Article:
Aurora and 145th: A construction-looking fellow gets on and says to no one in particular, "guy looks like he's sixteen." Of course he's talking about me. We laugh and have the you're-too-young conversation. "I should be at home doin' chores!"
"Take us to Vegas!" he says.
152nd: Drunk G, dressed entirely in oversized black denim, steps on. He's in good spirits tonight. He sense an affinity in me, and our greeting to each other is warm. Don't know if I've seen him before. He goes and sits next to Potatoes and Steak man, who he seems to know. The two of them and another man nearby begin talking. I'm reminded of the 7, where people simply know each other.
155th: I slow to a stop in the bus lane behind a slowly merging car that's blocking my way. It seems like the right thing to do. Construction Guy says, in a kind voice, "oh, it's okay to go through using this lane."
I say "well, I want to, but I don't wanna run this guy over."
"Oh, there's a guy there. I see."
"Yeah, I hear it's frowned upon."
"Yeah, I've hear that too. Okay. Probably a good idea. Carry on!"
160th- Myself, Construction Guy, Guy I Can't See Because He's Sitting Behind Me, and Guy Who Pretends to Know Paul Bachtel enjoy a spirited conversation amongst each other. I forget the subjects covered, but everything was periodically interrupted by Guy Who Pretends to Know Paul Bachtel, who would chime in with, "I'm gonna put in a good word for ya with Paul." He would say this even if the conversation had nothing in the slightest to do with Paul Bachtel, which was most of the conversation. Example: "Do they still have power motors on those lawnmowers?"
"I'm gonna talk to Paul Bachtel. Put in a good word for ya."
"When's that tire store gonna reopen?"
Everything went smoothly until I heard the code words for conversation disaster. The code words rhyme with Bit and Omni, or Arrack and Bahama. "Please, no conversations about the White House," I say as if in pain. "I don't wanna go down that road."
"Good call, man," says Construction Guy. Guy Who Pretends to Know Paul Bachtel had been muttering praises for Bit Omni, and I wasn't about to have it. No way. Let's get back to tire stores.
165th: Potato Steak Man comes up and says in a quiet voice, "I'm in need a those napkins." I tell him they're right over here, with the timetables. He takes them and completely cleans up the mess he's made, without being asked, all by himself. Frankly, I'm impressed and excited. It worked. Later he comes up to put the trash in trash can. I ask him where he got the food at, because it really did look terrific, but he just laughs, thinking I'm joking. Me: "You're makin' me hungry!"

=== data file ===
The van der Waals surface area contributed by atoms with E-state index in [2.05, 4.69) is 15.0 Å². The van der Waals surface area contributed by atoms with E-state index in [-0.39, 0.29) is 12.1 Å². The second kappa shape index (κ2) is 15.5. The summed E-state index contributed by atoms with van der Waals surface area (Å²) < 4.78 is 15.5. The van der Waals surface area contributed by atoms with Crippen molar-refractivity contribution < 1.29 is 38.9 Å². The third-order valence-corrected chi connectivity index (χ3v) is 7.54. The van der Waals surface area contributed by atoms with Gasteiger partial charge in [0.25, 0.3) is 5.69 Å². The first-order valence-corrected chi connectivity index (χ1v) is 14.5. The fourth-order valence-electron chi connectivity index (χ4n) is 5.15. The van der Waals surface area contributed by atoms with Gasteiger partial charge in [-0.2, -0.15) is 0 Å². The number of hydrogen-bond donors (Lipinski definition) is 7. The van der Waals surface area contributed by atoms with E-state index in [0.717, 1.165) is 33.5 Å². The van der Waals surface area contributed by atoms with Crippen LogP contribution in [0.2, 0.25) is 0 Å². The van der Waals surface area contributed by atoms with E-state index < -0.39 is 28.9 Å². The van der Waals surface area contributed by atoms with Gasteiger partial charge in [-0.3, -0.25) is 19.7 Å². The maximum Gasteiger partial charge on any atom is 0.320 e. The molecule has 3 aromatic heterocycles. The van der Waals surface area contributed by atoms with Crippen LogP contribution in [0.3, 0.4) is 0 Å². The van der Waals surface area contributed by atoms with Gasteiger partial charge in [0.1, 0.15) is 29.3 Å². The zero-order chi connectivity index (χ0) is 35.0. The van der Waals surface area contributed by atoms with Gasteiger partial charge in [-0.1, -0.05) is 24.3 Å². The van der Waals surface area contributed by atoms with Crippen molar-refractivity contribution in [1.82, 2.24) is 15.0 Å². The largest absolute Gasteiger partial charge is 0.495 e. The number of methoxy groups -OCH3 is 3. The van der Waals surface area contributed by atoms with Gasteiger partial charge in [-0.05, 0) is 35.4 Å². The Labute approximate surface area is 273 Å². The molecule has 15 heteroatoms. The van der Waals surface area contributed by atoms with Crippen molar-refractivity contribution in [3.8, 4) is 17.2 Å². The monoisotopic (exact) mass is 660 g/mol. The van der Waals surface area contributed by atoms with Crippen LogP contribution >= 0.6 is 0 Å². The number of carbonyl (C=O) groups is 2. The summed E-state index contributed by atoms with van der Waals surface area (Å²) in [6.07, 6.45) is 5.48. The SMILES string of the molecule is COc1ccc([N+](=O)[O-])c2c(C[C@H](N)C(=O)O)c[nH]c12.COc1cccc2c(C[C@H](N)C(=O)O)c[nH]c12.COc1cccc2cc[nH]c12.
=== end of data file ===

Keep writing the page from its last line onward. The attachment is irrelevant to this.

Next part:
180th: Drunk G says, "I'm gonna go talk to the redhead." He walks toward a seated street woman in her 60s, who's blonde. "I'm tired of that ghetto talk," he says to her, attempting to sound sincere. Maybe he is. They share an amiable conversation that thankfully doesn't go off the rails. You can tell she's been in situations like this before. She's off at 185th.
200th: Drunk G and Potato Steak Man begin to get off. G gives me a fistpound and thanks me for being myself. Potato Steak asks if this is Aurora Village. I say that it isn't, that the next stop is better. Drunk G, now on the sidewalk, hollers at his friend, "let's get off here! I can see the Transit Center right over there!"
Potato Steak Man: "Dogg! I'm not listenin' to you, I'm listenin' to the bus driver! It's one more stop!"
Me: "Yeah, don't leave me yet!"
He looks hesitant. I seal it with, "yeah, man! Party's not over!!"
He comes bounding back on with a smile. I doubt many bus drivers have asked him to not leave the bus before.
Aurora Village Transit Center: An older guy with pure white hair, tied in a ponytail, wiry fellow with a paperback novel under his arm, comes up for a fistpound, saying with amazement, "you're the man!" I say, "no, you're the man!" He's like a happy boiling pot that's about to explode. "Dude, no, you're the freakin' man! That was awesome!"
Construction Guy comes up with a congrats and a handshake.
Now it's time for Drunk G and his pals to really get off. We enthusiastically shake hands, and he compliments me and the ride. He ends by declaring loudly, "BUS DRIVER BY NIGHT..." -he pauses, thinking, as I wonder what he'll say next- "...PIMP BY DAY!"
We all fall apart in laughter. What I found funniest was that he had chosen to designate the bus driving aspect for nighttime and pimping as the daytime activity!